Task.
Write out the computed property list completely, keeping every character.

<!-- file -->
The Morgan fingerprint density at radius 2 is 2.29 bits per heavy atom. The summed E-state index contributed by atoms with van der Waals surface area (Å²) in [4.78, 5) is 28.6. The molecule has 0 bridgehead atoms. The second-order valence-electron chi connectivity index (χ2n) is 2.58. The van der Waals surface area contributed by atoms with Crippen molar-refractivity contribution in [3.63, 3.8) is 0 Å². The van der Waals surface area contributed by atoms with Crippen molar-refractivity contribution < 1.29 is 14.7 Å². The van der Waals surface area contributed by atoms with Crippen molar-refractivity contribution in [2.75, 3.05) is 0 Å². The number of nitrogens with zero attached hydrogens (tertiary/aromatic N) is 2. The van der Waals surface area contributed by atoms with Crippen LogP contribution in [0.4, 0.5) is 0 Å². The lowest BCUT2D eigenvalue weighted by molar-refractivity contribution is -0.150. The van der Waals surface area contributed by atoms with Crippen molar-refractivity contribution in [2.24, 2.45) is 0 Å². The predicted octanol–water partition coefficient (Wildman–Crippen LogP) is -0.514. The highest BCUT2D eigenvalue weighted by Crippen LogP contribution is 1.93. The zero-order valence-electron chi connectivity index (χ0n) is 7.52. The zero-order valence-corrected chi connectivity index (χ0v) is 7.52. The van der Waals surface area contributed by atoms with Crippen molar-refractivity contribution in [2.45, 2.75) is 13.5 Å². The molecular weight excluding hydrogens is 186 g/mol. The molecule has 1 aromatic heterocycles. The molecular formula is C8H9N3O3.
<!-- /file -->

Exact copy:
The Morgan fingerprint density at radius 2 is 2.29 bits per heavy atom. The summed E-state index contributed by atoms with van der Waals surface area (Å²) in [4.78, 5) is 28.6. The molecule has 0 bridgehead atoms. The second-order valence-electron chi connectivity index (χ2n) is 2.58. The van der Waals surface area contributed by atoms with Crippen molar-refractivity contribution in [3.63, 3.8) is 0 Å². The van der Waals surface area contributed by atoms with Crippen molar-refractivity contribution < 1.29 is 14.7 Å². The van der Waals surface area contributed by atoms with Crippen molar-refractivity contribution in [2.75, 3.05) is 0 Å². The number of nitrogens with zero attached hydrogens (tertiary/aromatic N) is 2. The van der Waals surface area contributed by atoms with Crippen LogP contribution in [0.4, 0.5) is 0 Å². The lowest BCUT2D eigenvalue weighted by molar-refractivity contribution is -0.150. The van der Waals surface area contributed by atoms with Crippen molar-refractivity contribution in [2.24, 2.45) is 0 Å². The predicted octanol–water partition coefficient (Wildman–Crippen LogP) is -0.514. The highest BCUT2D eigenvalue weighted by Crippen LogP contribution is 1.93. The zero-order valence-electron chi connectivity index (χ0n) is 7.52. The zero-order valence-corrected chi connectivity index (χ0v) is 7.52. The van der Waals surface area contributed by atoms with Crippen molar-refractivity contribution in [2.45, 2.75) is 13.5 Å². The molecular weight excluding hydrogens is 186 g/mol. The molecule has 1 aromatic heterocycles. The molecular formula is C8H9N3O3.